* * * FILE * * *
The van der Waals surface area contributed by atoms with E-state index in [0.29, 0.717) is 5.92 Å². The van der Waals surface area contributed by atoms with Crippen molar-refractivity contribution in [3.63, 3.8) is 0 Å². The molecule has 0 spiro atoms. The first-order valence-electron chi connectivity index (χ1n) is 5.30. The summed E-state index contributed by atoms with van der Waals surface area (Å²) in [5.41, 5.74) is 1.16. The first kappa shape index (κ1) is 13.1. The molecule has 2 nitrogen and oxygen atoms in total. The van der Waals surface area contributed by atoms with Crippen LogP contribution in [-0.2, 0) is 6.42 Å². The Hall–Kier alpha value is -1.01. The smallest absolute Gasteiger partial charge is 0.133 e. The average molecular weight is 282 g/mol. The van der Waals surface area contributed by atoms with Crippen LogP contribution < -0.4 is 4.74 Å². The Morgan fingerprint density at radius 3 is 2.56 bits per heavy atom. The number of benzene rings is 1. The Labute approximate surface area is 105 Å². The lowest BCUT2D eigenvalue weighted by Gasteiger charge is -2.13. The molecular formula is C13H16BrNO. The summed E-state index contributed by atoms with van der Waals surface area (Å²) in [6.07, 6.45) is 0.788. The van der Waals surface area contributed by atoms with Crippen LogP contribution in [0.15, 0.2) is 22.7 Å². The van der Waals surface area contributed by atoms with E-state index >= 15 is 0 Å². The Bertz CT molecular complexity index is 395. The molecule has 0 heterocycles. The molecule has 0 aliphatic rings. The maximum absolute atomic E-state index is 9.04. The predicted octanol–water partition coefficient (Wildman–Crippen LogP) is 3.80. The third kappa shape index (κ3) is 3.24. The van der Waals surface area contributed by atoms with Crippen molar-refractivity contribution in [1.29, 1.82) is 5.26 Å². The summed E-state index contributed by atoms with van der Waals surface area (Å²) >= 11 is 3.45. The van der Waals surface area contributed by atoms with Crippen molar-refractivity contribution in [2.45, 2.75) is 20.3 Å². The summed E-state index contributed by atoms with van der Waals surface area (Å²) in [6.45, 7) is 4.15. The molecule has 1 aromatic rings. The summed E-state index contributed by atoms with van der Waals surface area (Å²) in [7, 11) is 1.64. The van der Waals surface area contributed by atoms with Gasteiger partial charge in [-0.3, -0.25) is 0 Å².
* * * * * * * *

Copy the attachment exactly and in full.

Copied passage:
The van der Waals surface area contributed by atoms with E-state index in [0.29, 0.717) is 5.92 Å². The van der Waals surface area contributed by atoms with Crippen molar-refractivity contribution in [3.63, 3.8) is 0 Å². The molecule has 0 spiro atoms. The first-order valence-electron chi connectivity index (χ1n) is 5.30. The summed E-state index contributed by atoms with van der Waals surface area (Å²) in [5.41, 5.74) is 1.16. The first kappa shape index (κ1) is 13.1. The molecule has 2 nitrogen and oxygen atoms in total. The van der Waals surface area contributed by atoms with Crippen LogP contribution in [-0.2, 0) is 6.42 Å². The Hall–Kier alpha value is -1.01. The smallest absolute Gasteiger partial charge is 0.133 e. The average molecular weight is 282 g/mol. The van der Waals surface area contributed by atoms with Crippen LogP contribution < -0.4 is 4.74 Å². The Morgan fingerprint density at radius 3 is 2.56 bits per heavy atom. The number of benzene rings is 1. The Labute approximate surface area is 105 Å². The lowest BCUT2D eigenvalue weighted by Gasteiger charge is -2.13. The molecular formula is C13H16BrNO. The summed E-state index contributed by atoms with van der Waals surface area (Å²) in [6.07, 6.45) is 0.788. The van der Waals surface area contributed by atoms with Crippen LogP contribution in [0.15, 0.2) is 22.7 Å². The van der Waals surface area contributed by atoms with E-state index >= 15 is 0 Å². The Bertz CT molecular complexity index is 395. The molecule has 0 heterocycles. The molecule has 0 aliphatic rings. The maximum absolute atomic E-state index is 9.04. The predicted octanol–water partition coefficient (Wildman–Crippen LogP) is 3.80. The third kappa shape index (κ3) is 3.24. The van der Waals surface area contributed by atoms with Crippen molar-refractivity contribution in [1.29, 1.82) is 5.26 Å². The summed E-state index contributed by atoms with van der Waals surface area (Å²) >= 11 is 3.45. The van der Waals surface area contributed by atoms with Crippen molar-refractivity contribution in [2.45, 2.75) is 20.3 Å². The summed E-state index contributed by atoms with van der Waals surface area (Å²) in [6.45, 7) is 4.15. The molecule has 1 aromatic rings. The summed E-state index contributed by atoms with van der Waals surface area (Å²) in [7, 11) is 1.64. The van der Waals surface area contributed by atoms with Gasteiger partial charge in [-0.3, -0.25) is 0 Å².